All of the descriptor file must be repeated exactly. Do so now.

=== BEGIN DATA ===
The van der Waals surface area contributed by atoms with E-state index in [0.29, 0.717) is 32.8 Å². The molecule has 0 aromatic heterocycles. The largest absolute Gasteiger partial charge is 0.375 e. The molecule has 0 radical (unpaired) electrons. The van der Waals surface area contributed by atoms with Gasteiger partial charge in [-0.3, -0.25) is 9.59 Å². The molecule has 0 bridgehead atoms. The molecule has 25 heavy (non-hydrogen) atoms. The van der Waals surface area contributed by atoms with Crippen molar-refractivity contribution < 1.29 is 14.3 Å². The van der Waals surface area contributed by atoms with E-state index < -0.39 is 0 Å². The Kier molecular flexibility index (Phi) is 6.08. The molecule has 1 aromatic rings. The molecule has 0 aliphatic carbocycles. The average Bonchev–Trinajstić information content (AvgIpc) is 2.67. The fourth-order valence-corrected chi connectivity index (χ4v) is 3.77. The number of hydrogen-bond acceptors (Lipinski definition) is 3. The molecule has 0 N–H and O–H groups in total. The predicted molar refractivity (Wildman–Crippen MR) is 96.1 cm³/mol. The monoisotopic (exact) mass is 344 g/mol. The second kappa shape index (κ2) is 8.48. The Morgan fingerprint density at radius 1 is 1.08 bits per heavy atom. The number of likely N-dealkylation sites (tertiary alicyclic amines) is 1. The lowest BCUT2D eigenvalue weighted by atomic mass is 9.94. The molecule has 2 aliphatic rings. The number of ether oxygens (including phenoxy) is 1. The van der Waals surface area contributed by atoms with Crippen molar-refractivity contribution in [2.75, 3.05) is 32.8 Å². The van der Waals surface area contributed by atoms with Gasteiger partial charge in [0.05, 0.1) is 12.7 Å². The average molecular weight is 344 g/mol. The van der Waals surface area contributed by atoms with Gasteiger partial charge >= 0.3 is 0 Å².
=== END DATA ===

The van der Waals surface area contributed by atoms with E-state index in [0.29, 0.717) is 32.8 Å². The molecule has 0 aromatic heterocycles. The largest absolute Gasteiger partial charge is 0.375 e. The molecule has 0 radical (unpaired) electrons. The van der Waals surface area contributed by atoms with Gasteiger partial charge in [-0.3, -0.25) is 9.59 Å². The molecule has 0 bridgehead atoms. The molecule has 25 heavy (non-hydrogen) atoms. The van der Waals surface area contributed by atoms with Crippen molar-refractivity contribution < 1.29 is 14.3 Å². The van der Waals surface area contributed by atoms with E-state index < -0.39 is 0 Å². The Kier molecular flexibility index (Phi) is 6.08. The molecule has 1 aromatic rings. The molecule has 0 aliphatic carbocycles. The average Bonchev–Trinajstić information content (AvgIpc) is 2.67. The fourth-order valence-corrected chi connectivity index (χ4v) is 3.77. The number of hydrogen-bond acceptors (Lipinski definition) is 3. The molecule has 0 N–H and O–H groups in total. The predicted molar refractivity (Wildman–Crippen MR) is 96.1 cm³/mol. The monoisotopic (exact) mass is 344 g/mol. The second kappa shape index (κ2) is 8.48. The Morgan fingerprint density at radius 1 is 1.08 bits per heavy atom. The number of likely N-dealkylation sites (tertiary alicyclic amines) is 1. The lowest BCUT2D eigenvalue weighted by atomic mass is 9.94. The molecule has 2 aliphatic rings. The number of ether oxygens (including phenoxy) is 1. The van der Waals surface area contributed by atoms with Crippen molar-refractivity contribution in [2.75, 3.05) is 32.8 Å². The van der Waals surface area contributed by atoms with Gasteiger partial charge in [0.05, 0.1) is 12.7 Å². The average molecular weight is 344 g/mol. The van der Waals surface area contributed by atoms with Gasteiger partial charge >= 0.3 is 0 Å².